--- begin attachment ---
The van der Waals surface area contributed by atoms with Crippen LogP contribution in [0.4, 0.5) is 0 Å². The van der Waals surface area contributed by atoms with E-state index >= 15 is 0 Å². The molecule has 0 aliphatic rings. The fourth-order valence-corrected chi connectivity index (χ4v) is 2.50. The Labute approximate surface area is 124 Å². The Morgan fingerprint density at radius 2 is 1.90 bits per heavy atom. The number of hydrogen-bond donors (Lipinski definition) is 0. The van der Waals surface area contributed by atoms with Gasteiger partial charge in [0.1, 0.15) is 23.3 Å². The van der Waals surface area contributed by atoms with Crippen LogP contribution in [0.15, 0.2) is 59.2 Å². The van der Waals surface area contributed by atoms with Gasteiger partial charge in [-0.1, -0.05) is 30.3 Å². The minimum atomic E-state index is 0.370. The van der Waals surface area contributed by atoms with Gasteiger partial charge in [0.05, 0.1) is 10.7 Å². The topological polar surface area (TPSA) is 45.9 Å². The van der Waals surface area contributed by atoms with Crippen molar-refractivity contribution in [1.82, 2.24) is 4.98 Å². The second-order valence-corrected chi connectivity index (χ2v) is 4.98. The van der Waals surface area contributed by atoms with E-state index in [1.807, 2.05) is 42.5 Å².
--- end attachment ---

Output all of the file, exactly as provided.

The van der Waals surface area contributed by atoms with Crippen LogP contribution in [0.4, 0.5) is 0 Å². The van der Waals surface area contributed by atoms with E-state index >= 15 is 0 Å². The molecule has 0 aliphatic rings. The fourth-order valence-corrected chi connectivity index (χ4v) is 2.50. The Labute approximate surface area is 124 Å². The Morgan fingerprint density at radius 2 is 1.90 bits per heavy atom. The number of hydrogen-bond donors (Lipinski definition) is 0. The van der Waals surface area contributed by atoms with Gasteiger partial charge in [0.1, 0.15) is 23.3 Å². The van der Waals surface area contributed by atoms with Crippen LogP contribution in [0.15, 0.2) is 59.2 Å². The van der Waals surface area contributed by atoms with Gasteiger partial charge in [-0.1, -0.05) is 30.3 Å². The minimum atomic E-state index is 0.370. The van der Waals surface area contributed by atoms with Gasteiger partial charge in [0.05, 0.1) is 10.7 Å². The topological polar surface area (TPSA) is 45.9 Å². The van der Waals surface area contributed by atoms with Crippen molar-refractivity contribution in [1.82, 2.24) is 4.98 Å². The second-order valence-corrected chi connectivity index (χ2v) is 4.98. The van der Waals surface area contributed by atoms with E-state index in [1.807, 2.05) is 42.5 Å².